Friday, 16 March 2018

Fast and Furious

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It started during the George W. Bush administration. Back then it was termed “Operation Wide Receiver.” The program later became known as “Gunwalking” and ended up being labeled “Fast and Furious.” An ill-conceived scheme from its outset, it eventually cost the lives of an unknown number of Mexican citizens and one U.S. Border Patrol agent.

The ill-conceived gun distribution project employed by the U.S. Bureau of Alcohol, Tobacco, and Firearms (ATF) allowed, even encouraged, licensed firearms dealers in the U.S. to sell large quantities of weapons to straw buyers. These individuals were known to be conduits for weapons that would end up in the hands of Mexican drug dealers. The scheme had as its ostensible goal the eventual arrests of Mexican drug lords and the collapse of their cartels.

Fast and Furious was supposed to make detection, arrest, and prosecution of drug lords easier. It relied in part on cooperation of law enforcement agencies in Mexico even though their rampant unreliability was no secret. At one point in the program’s life, a monitoring of its results showed that approximately 700 weapons had been recovered out of over 2,000 that had been allowed to be purchased and quickly transferred to Mexico. And no interruption in drug trafficking occurred.

Criticism of the operation rose rapidly among ATF agents and the legal U.S. gun dealers who cooperated with U.S. authorities. The guns sold in the program were used in crimes committed on both sides of the U.S.-Mexican border. In 2010, U.S. Border Patrol agent Brian Terry was killed and weapons that were made available to criminal gangsters via Fast and Furious were found at the scene of his death.

Spurred to take action after the death of Agent Terry, the U.S. Congress and the Department of Justice began investigating this growing fiasco. When Obama administration Attorney General Eric Holder refused to cooperate with a legitimate inquiry in 2012, he became the first sitting member of a presidential Cabinet to be formally cited for criminal contempt of Congress. Simultaneously asked about this incredible program, President Obama invoked “executive privilege” and refused to cooperate with the congressional probers. These high U.S. officials were obviously hiding something.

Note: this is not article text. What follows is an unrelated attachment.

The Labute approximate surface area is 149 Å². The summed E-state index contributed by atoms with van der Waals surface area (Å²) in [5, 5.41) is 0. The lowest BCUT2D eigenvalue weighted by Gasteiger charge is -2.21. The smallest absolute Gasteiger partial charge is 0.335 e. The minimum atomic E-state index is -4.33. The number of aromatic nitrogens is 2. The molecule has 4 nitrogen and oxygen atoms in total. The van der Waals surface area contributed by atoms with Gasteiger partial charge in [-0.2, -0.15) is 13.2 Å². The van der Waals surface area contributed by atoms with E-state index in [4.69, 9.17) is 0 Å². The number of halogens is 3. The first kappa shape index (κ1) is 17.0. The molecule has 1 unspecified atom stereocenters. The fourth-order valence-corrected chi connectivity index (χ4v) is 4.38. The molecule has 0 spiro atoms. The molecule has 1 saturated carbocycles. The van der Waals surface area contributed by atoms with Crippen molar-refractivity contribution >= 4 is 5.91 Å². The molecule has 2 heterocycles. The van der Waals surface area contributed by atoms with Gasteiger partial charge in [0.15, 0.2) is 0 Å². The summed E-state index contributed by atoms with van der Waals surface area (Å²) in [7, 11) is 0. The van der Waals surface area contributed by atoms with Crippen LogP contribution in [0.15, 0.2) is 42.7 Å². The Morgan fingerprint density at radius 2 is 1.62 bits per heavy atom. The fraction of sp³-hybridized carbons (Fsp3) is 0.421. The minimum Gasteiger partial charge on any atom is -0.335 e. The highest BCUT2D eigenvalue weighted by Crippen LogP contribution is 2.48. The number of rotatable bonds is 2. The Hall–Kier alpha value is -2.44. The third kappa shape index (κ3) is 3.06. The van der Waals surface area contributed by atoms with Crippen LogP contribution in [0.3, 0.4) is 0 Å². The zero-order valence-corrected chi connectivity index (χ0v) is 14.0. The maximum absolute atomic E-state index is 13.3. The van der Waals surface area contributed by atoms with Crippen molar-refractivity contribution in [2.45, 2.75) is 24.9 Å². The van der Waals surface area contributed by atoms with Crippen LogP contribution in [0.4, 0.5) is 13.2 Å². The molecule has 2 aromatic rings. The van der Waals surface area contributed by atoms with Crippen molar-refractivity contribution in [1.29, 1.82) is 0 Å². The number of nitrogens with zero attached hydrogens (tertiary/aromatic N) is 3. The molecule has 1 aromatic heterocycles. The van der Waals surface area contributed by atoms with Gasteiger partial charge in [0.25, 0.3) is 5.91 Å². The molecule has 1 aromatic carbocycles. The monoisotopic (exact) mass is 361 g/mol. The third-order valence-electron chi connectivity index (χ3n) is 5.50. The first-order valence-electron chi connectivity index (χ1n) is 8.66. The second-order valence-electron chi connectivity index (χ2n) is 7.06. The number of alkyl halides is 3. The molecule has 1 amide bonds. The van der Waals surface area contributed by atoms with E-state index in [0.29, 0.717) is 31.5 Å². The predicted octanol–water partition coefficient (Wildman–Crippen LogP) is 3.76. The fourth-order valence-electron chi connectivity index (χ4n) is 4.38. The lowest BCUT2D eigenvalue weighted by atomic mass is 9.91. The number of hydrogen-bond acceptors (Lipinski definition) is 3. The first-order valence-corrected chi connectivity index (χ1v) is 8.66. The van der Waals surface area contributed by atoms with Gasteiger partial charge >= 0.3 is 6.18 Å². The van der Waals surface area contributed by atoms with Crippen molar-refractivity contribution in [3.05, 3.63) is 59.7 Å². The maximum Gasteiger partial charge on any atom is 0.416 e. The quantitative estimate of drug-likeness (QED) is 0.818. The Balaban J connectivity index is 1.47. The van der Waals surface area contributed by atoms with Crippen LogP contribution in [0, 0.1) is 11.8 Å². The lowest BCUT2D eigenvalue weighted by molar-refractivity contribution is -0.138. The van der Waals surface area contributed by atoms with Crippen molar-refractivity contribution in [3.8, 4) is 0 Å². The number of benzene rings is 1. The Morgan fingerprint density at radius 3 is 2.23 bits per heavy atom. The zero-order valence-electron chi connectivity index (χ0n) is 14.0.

The entire scheme seems now to have been created to have many guns in the hands of killers, drug lords, et al. and to become a stimulus for Congress to enact stricter gun laws for all Americans. The current Department of Justice is planning to reopen an investigation of Fast and Furious and its predecessors. This is long overdue.

The early years of the Obama administration featured Rahm Emanuel as the president’s Chief of Staff. He’s the man who famously stated, “A crisis is a terrible thing to waste.” To that revealing assessment should be added what seems to have been the Obama/Holder policy, “If no crisis exists, create one.”

The U.S. government’s war on the ability of Americans to defend themselves must cease. Anti-Second Amendment partisans seem willing to stop at nothing to overcome the people’s right to defend themselves. The conduct of Obama administration officials including the president must fully become known. Agent Brian Terry’s death and the deaths of hundreds in Mexico should not be forgotten. And scheming to abolish the American peoples’ right to keep and bear arms must cease.


John F. McManus is president emeritus of The John Birch Society. This column appeared originally at the insideJBS blog and is reprinted here with permission.

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